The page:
Operating Models


Leasecos may address subscription in one of two broadly-defined operating models:

While the "lease-type" is virtually identical to the contract hire model, the "Rental-type" model yields greater profit opportunity and allows a much more flexible approach to fleet ownership/management.


Price Efficiency


Here in the UK, Cazoo followed up their acquisitions of Drover and Cluno with a significant investment in brand-new subscription stock from Ford, Mercedes-Benz, Hyundai, Vauxhall, Kia and others. As a larger commercial fleet, Cazoo seems to have secured manufacturer terms analogous to the daily rental sector (and potentially better as Cazoo will have refused any buyback option in favour of better "up front" pricing).

As a result, Cazoo is in the market with subscription pricing (shown at right) for a popular Ford Focus ST-line of somewhat better than comparable contract hire. In effect, manufacturers seem to be buying in to Cazoo's "culture" even if only on a test basis.


At scale, leasecos engaged in car subscription should enjoy access to manufacturer pricing comparable to that secured by Cazoo/Drover.

The chart at right illustrates monthly subscription prices for that same Ford Focus based on various terms (rentals in the 1/2 and 1/2/3 examples tie directly to pricing reflected on Vanarama).


While monthly rental declines with successively older inception dates and longer terms, each successive subscription term includes an additional retail premium. Should a leaseco elect to embrace the "rental-type" operating model, the rental value of three consecutive 12-month subscriptions is roughly £3,000 greater than the that for a single 36-month term.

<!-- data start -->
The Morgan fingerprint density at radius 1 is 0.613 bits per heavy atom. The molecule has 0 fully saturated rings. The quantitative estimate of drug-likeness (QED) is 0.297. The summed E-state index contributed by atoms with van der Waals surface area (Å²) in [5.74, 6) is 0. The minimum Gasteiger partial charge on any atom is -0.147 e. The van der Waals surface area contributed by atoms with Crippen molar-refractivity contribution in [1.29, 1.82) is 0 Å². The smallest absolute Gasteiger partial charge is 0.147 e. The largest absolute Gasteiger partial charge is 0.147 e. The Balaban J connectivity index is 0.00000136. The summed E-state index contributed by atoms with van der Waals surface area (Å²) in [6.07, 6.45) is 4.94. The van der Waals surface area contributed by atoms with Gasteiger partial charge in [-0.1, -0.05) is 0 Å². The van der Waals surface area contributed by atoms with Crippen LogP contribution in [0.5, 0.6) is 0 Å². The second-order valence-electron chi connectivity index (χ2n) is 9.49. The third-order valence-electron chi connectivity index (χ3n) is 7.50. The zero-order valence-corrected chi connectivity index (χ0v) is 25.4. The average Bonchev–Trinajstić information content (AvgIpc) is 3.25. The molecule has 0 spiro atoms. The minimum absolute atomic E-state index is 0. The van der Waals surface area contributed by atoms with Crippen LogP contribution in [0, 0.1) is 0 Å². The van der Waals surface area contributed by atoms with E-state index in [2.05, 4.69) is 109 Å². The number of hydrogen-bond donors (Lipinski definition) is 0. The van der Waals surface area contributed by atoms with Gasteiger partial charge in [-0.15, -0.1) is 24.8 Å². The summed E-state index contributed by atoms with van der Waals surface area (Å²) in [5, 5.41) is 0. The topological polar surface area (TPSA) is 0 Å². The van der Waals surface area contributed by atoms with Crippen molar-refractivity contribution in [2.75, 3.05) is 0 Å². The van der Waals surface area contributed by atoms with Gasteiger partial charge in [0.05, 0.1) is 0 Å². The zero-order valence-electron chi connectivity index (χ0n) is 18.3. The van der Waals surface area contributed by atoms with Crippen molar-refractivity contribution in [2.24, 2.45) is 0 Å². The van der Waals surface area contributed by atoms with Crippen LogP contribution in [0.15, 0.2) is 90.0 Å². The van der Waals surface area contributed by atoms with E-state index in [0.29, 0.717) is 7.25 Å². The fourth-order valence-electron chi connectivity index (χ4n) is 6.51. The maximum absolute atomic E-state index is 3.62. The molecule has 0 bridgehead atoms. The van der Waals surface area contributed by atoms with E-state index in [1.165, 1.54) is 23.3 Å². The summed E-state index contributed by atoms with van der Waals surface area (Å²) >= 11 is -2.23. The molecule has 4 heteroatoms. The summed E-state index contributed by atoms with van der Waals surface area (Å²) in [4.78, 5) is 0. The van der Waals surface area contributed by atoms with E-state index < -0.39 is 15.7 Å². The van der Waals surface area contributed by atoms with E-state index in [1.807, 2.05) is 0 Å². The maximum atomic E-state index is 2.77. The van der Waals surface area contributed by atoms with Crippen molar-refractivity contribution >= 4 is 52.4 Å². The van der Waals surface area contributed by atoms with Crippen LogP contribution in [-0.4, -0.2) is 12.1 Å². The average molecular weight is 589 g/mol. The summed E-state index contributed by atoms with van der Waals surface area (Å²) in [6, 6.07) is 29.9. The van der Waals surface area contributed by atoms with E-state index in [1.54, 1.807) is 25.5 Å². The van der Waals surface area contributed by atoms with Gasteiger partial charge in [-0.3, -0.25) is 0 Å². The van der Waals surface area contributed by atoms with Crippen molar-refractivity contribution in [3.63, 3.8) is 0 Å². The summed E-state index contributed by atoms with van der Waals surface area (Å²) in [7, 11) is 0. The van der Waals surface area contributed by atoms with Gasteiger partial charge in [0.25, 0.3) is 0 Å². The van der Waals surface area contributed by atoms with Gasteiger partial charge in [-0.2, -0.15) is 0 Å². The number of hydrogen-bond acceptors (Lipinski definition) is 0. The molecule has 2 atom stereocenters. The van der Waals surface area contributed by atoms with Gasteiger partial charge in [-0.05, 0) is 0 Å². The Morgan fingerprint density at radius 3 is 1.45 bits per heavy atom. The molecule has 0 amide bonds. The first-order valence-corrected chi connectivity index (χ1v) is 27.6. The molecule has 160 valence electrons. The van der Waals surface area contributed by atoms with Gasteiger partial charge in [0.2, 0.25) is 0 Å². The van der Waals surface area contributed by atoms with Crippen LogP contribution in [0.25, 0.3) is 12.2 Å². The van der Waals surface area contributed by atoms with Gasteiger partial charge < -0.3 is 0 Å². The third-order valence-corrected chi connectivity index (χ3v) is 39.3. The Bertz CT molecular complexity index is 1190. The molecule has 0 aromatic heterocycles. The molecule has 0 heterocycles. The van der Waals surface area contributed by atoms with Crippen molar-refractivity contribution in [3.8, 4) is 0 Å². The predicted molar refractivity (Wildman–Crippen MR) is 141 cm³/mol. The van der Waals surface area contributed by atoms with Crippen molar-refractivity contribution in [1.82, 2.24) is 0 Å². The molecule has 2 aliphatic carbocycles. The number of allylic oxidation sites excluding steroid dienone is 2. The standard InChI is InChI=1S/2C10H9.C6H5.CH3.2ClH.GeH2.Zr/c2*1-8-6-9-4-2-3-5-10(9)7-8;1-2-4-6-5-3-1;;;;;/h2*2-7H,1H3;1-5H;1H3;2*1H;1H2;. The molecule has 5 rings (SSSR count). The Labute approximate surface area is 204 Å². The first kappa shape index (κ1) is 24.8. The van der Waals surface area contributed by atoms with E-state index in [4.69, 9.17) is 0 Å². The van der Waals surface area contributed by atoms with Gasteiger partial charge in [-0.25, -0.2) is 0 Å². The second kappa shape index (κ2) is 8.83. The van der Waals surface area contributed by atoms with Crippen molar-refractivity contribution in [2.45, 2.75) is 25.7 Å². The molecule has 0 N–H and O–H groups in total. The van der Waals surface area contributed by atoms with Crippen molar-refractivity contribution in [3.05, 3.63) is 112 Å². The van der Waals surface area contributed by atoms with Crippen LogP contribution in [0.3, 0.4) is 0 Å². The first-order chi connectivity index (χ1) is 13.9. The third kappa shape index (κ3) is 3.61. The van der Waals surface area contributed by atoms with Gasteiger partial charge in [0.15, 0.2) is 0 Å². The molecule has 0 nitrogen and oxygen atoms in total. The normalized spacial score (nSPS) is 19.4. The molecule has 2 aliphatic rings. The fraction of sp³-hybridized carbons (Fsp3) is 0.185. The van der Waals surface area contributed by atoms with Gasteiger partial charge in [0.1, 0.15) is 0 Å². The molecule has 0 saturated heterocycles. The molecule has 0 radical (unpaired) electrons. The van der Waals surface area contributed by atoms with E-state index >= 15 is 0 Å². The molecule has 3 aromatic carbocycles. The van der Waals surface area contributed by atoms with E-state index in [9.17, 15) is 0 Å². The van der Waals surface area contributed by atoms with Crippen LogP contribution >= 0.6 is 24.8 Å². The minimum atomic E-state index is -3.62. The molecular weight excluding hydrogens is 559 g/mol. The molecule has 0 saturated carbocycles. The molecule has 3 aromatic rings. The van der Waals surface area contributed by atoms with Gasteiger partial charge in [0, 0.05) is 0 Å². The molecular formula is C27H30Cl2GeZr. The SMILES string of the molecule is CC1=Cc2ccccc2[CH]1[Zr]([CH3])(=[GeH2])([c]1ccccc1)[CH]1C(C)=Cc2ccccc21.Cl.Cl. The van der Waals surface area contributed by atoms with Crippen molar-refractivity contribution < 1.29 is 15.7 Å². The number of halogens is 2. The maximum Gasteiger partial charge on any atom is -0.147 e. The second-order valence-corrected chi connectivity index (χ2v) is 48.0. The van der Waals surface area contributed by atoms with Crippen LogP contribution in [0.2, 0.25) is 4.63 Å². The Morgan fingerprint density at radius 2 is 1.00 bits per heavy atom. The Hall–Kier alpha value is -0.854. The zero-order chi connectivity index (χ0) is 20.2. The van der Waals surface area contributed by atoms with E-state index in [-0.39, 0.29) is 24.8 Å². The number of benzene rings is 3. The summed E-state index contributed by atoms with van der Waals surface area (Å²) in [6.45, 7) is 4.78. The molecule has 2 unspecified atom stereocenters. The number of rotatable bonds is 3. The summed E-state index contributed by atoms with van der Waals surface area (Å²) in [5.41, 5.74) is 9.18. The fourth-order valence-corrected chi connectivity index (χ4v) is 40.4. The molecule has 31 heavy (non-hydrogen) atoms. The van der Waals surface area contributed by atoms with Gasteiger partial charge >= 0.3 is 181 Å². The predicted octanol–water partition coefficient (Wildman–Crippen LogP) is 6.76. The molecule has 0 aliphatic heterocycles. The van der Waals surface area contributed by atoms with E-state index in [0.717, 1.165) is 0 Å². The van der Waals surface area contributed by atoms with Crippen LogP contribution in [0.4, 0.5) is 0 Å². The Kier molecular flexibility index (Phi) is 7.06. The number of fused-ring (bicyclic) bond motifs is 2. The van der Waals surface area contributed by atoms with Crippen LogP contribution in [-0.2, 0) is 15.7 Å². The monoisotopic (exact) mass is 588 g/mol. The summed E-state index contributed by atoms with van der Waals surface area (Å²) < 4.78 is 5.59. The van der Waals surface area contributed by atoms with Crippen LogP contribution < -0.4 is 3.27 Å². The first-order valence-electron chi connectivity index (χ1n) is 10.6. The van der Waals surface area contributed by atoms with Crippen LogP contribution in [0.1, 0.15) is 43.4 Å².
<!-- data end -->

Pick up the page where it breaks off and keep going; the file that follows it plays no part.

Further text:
Conclusion


Many have written that the subscription economy (defined by Netflix, Amazon Prime and others) addresses customer demand for convenience, flexibility and service. As such, many have projected dynamic growth for subscription within the burgeoning mobility-as-a-service movement.


If the largest opportunity in car subscription is for shorter-term arrangements at pricing relatable to longer-term leasing, then who better to provide subscription than well-resourced leasecos? Leasecos exhibit suitable operational and fleet-related resources and requiring they or their broker networks to develop, acquire or engage promotional resources that directly address subscription's "culture" of membership over individual sales.


The opportunity is there for leasing companies keen to address MaaS with a compelling business model.


Grace brings clarity to a chaotic retail automotive sector helping business leaders take more well-informed and impactful decisions.


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Having spent a significant career in the global daily rental and leasing sector, I can't seem to put down these issues in a disrupted retail sector.